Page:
Transgender women reflect on the little-known societal terms and conditions of transitioning
Every young child has that one adult figure whom they see themselves growing up to become. Typically, boys are influenced to take after their fathers, uncles, or older brothers — girls, their mothers, sisters, and aunts.
But what happens when the little boy is a girl and being the best version of themselves means taking inspiration from the strong female influence around them? Having shared a similar experience, I know the complexities that society, culture, and religion place on gender — more so gender identity.
The journey to womanhood hasn’t been as glittery as I had expected, especially when it came to the often-negative reactions from cisgender women. It has saddened me to realise that this experience is all too common in the transgender community.
In a conversation with one of the most passionate women I know in the realms of gender equality and social justice, Glow Makatsi, it became evident that most scars affecting trans women are caused by cisgender women.
Whether intentional or not, a common thread of “pull her down/keep her in her lane” behaviour has been displayed at some point in our transitioning. At first, it masks itself as friendship and plays on our burning need for acceptance and validation: validation of both the woman you are becoming, as well as the ideas (whether factual or not) of what it truly means to be a woman.
“It was so strange for me,” Makatsi said of her experience with a friend who appeared to try to “put her in her place”. “It came from an old friend who would bring up old pictures of us. ‘They’re our memories’, she would say, masking the underlying message. However, throughout the friendship, I would be conflicted because those memories did not depict me in the light of who I was and am,” she continued. “It was only later on in my journey that I came to terms with the fact that that was her way of reminding me that I could never be as much of a woman as she was.”
The disqualification of trans women by cisgender women varies with every experience. For some, it could be the use of a previous name, wrong pronouns, or condescending nuances that pop up in conversations and relations, ultimately resulting in divisions between the groups.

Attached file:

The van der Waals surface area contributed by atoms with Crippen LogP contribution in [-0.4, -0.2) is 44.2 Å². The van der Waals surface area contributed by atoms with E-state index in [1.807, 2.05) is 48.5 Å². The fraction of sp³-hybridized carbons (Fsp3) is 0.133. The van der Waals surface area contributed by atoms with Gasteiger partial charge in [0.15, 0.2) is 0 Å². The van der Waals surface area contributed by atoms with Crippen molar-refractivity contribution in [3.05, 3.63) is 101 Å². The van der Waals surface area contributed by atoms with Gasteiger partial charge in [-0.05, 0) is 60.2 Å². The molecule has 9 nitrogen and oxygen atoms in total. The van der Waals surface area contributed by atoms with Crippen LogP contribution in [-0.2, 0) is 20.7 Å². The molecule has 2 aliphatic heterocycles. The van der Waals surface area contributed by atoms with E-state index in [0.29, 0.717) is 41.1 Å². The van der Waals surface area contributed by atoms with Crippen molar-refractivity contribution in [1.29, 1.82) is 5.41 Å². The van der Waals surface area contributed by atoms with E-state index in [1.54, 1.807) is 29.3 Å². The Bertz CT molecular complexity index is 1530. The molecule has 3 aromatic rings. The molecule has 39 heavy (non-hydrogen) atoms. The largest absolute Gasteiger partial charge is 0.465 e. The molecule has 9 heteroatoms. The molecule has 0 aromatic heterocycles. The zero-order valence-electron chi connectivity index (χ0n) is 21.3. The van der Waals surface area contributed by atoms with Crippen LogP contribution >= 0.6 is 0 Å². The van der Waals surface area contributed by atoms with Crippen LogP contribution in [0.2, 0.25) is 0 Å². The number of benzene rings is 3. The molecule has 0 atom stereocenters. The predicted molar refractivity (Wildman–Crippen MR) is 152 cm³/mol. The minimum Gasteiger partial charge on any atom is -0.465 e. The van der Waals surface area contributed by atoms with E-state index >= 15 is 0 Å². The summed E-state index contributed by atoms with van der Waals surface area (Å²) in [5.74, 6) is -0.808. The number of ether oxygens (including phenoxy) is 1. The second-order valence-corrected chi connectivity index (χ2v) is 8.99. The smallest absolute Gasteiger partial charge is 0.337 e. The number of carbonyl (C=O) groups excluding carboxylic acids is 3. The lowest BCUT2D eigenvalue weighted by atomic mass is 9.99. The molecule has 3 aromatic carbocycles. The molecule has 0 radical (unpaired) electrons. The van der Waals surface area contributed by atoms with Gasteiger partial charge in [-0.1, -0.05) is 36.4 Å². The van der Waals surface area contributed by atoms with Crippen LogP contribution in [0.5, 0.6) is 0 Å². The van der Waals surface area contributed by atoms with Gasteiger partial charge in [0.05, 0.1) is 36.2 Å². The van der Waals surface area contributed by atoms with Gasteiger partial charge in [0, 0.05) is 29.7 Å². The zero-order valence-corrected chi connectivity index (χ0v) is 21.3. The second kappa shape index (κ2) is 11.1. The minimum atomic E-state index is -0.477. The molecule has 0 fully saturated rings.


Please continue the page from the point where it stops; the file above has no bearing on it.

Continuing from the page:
“When people want to see me in whatever way they perceive, I always remind myself that I am a woman who is having a trans experience, regardless of how much I might fight it. At the end of the day, you might not understand it or accept it, but you will respect it,” Makatsi said.
For many trans women, the battle between self and public perception is ongoing and can be triggered by the slightest hint of a stare. For us, the degree to which you “pass” is measured by the ability to coalesce into society. This, then, causes unfair societal pressure and judgement.
However, all is not lost for us as a collective. Speaking on the best advice she has ever received, Makatsi said there are no set rules to womanhood. Regardless of the biological bodies we may have been born in, our identities are embedded in the energies we possess. “Even cisgender women aren’t gatekeepers of femininity. For a long time, I believed that femininity was a biological thing. This confused me because I knew that although I was born in a ‘male’ body as per socialisation and norms, I possessed more feminine energy,” she said. “I embodied it intrinsically, consciously, and unconsciously,” she said.
“I am part of a few who are fortunate enough to live within this awareness of self, even after years of intense suppression. Being able to fully express my femininity throughout my life, makes me deserving of the term ‘woman’, because the spirit knows no gendered boundaries — the spirit just is.”
This article first appeared in the August 2021 print edition of S Mag.